While we all live our lives in designed landscapes of various types, only on occasion do we consider what these landscapes mean to us and how they have acquired that significance. Can a landscape architect or garden designer really imbue new settings with meaning, or does meaning evolve over time, created by those who perceive and use these landscapes? What role does the selection and arrangement of plants and hard materials play in this process and just where does the passage of time enter into the equation?
These questions collectively provide the core material for Meaning in Landscape Architecture and Gardens, a compendium of four landmark essays written over a period of twenty years by leading scholars in the field of landscape architecture. New commentaries by the authors accompany each of the essays and reflect on the thinking behind them as well as the evolution of the author's thoughts since their original publication.
Although the central theme of these writings is landscape architecture broadly taken, the principal subject of several essays and commentaries is the garden, a subject historically plentiful in allusions and metaphors. As a whole Meaning in Landscape Architecture and Gardens offers the general reader as well as the professional a rich source of ideas about the designed landscape and the ways by which we perceive, consider, react, and dwell within them - and what they mean to us.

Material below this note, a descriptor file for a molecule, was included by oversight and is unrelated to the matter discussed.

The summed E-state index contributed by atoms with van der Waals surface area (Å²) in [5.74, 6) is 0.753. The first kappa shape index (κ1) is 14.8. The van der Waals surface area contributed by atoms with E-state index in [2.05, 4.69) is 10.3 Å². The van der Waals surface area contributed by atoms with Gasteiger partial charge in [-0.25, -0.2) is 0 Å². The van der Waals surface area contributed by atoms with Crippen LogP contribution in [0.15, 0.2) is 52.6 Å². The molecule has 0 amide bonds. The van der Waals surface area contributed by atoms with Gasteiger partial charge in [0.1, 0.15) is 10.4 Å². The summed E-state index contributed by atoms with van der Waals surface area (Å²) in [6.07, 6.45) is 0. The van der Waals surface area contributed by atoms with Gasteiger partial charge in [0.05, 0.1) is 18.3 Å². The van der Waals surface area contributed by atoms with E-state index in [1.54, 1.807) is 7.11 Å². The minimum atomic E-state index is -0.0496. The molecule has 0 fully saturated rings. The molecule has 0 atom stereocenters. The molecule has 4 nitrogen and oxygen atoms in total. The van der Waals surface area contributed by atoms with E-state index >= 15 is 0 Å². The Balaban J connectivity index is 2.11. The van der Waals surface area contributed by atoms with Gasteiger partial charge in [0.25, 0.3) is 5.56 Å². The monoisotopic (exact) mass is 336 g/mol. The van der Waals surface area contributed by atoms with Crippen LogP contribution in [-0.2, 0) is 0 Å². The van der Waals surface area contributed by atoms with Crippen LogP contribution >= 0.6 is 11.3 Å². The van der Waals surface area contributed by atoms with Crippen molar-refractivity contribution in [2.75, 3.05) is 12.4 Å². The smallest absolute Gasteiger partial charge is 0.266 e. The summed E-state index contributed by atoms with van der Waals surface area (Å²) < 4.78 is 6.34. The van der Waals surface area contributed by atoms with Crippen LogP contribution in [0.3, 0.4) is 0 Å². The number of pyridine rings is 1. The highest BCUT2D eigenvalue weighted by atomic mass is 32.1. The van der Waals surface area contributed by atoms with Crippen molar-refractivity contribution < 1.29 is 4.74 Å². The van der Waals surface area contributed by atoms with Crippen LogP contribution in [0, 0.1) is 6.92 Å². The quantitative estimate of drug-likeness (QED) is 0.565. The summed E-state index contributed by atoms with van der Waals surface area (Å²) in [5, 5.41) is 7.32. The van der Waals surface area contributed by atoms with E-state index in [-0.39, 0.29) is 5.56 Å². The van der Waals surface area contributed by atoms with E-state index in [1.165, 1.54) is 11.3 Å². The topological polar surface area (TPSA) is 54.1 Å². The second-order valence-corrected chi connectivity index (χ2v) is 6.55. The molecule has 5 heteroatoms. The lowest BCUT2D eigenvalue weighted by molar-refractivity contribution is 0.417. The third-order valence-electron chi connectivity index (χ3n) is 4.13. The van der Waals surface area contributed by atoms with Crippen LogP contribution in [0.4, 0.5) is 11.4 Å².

The essays have been perennial favorites in landscape courses since their original publication in Landscape Journal. Bringing them together - bolstered by the new commentaries - creates a book valuable to all those creating gardens and landscapes, as well as those teaching and studying these subjects.
About the Author: Marc Treib, Professor Emeritus, Department of Architecture, University of California, Berkeley